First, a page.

Our sister company (co-owned by our owners) is staffed only by two owners and one production employee, and we're on track for an SQF audit in July. Looks like I'll be divided between both as a Quality Supervisor function, but that has yet to be determined as we upgrade their FS-QMS. So the amount of employees isn't necessarily a bad thing, as long as you document what each role is responsible for handling. A thoughts responding to your questions:
"...basic HACCP knowledge."
Whomever you designate as your SQF practitioner must have a HACCP certification. If that's what you meant, then you're good there.
Yes, I have taken HACCP courses and am currently doing a food safety cert. So that should help.
"...we have grade level loading instead of dock loading?"
Grade level as in forklift is on the same surface as the trailer and can't drive inside? Does that mean the truck enters your facility, or do you have to drive outside to load them? Some method of preventing contamination would be required there, kind of a pain too... (if it goes outside, do you stop loading when it rains/snows?)
The truck does not enter our facility, but we move the forklift out a few feet to get the load off the truck, and bring it back into the facility. We are looking to put an awning up above the bay door to account for the snow/rain.
"How should we deal with HACCP team requirements and trained designate etc?"
Deal with it by implementing one. This can be as simple as documenting who handles your HACCP currently. SQF is big on management commitment, so make sure you have a document that shows your HACCP Team is made up of various people (could be all 5 of you), and explain what is covered when you meet to review your HACCP.
"We have automated temperature loggers on all coolers/freezers with notification/alarm when out of spec. How can we "verify" these? Should they be checked daily?"
This gets a little bit above my realm of experience, but you should have a procedure to show that they are somehow monitored (especially if product is compromised by failure). In our sister business, we deal with sterilization in a large chamber with various probes to monitor the heat. Temps are recorded every minute, and everything happens automatically (machine heats up to required temp for required amount of time before shutdown). An alarm/alert will sound if there is a problem. But as a part of HACCP, someone still needs to review those logs and ensure things happened the way the are supposed to happen. It's something the owner already does, but we are creating a document so he can sign off and prove he does it. Which leads me to...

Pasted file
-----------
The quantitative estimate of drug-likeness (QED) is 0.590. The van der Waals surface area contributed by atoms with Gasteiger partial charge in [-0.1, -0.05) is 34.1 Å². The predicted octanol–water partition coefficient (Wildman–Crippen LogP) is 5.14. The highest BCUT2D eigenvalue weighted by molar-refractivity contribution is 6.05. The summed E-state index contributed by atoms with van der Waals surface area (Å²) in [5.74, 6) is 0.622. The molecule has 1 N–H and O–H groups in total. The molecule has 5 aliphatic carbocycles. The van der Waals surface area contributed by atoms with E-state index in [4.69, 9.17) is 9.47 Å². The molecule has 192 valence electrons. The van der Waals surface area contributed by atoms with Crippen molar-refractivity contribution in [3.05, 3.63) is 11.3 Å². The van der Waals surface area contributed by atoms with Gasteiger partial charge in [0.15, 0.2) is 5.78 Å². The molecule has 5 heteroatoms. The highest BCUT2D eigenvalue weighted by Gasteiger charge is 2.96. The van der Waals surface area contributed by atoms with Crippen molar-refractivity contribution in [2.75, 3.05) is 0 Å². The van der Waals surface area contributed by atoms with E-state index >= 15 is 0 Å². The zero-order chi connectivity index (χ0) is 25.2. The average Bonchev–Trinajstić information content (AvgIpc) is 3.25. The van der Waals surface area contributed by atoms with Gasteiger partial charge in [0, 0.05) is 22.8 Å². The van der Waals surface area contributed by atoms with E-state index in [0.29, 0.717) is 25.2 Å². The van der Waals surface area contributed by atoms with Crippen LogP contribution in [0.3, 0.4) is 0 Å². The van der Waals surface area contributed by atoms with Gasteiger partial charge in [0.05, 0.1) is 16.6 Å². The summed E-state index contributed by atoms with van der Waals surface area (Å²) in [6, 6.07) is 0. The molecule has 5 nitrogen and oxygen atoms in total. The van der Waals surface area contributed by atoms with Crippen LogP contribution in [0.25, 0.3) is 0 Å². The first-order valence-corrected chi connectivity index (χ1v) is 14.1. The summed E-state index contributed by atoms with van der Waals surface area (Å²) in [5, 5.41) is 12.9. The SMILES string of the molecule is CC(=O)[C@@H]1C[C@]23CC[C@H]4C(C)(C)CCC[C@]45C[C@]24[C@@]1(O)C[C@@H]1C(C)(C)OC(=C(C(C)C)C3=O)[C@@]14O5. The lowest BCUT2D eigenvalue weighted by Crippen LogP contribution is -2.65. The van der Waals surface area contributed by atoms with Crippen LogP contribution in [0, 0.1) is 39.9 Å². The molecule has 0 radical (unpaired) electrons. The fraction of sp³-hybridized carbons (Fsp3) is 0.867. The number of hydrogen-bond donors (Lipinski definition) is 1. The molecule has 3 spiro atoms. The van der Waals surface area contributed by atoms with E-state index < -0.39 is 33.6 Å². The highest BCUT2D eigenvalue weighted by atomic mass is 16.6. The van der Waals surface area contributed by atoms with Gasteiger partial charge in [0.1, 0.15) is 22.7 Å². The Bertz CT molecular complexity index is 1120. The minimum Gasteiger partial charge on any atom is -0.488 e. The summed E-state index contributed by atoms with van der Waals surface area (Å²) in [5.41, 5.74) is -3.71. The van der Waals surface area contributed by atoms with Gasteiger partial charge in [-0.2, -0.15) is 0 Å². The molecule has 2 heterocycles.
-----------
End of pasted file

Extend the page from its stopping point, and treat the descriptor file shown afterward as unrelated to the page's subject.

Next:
Sometimes I get worried that the paperwork is going to become a fulltime job, and take away from actual production and other responsibilities. It's not that I mind doing it, but that we are a family business and we all have every responsibility. I'm hoping that printing the data sheets once per day and verifying and checking should be good, and daily checking the temps visually and marking it on a sheet on the wall should suffice.
"Suggestions for best minimizing paperwork load?"
In the words of our SQF auditors (yes, two of them), "If it's not documented, it didn't happen." Period, end of story. In the pre-assessment we paid for, the consultant used the term "village knowledge", as in procedures or the way you do things that everyone simply knows and isn't really written down anywhere. Village knowledge is bad. Village knowledge can't be verified. Village knowledge might differ from one person to another, and everyone might be trained to a different standard (because you can't prove the standard they were trained to). As the auditors go through SQF Code, item by item, they'll ask you how you meet that requirement. Take pest control, where you have someone monitor whatever traps you have setup. He "knows" to go check the traps every Tuesday. Great, now where's the procedure? And where's the log to show what he discovered? Not really a way to minimize paperwork, you need whatever is needed to meet the requirement.
This makes sense. I like the "village knowledge" analogy. Being a smaller family business, this is what it was like about 5 or so years ago. We've been adapting and changing and evolving over the last few years.
Anyway, just some thoughts. I'm not an expert but I did stay at a Holiday Inn Express at once point. haha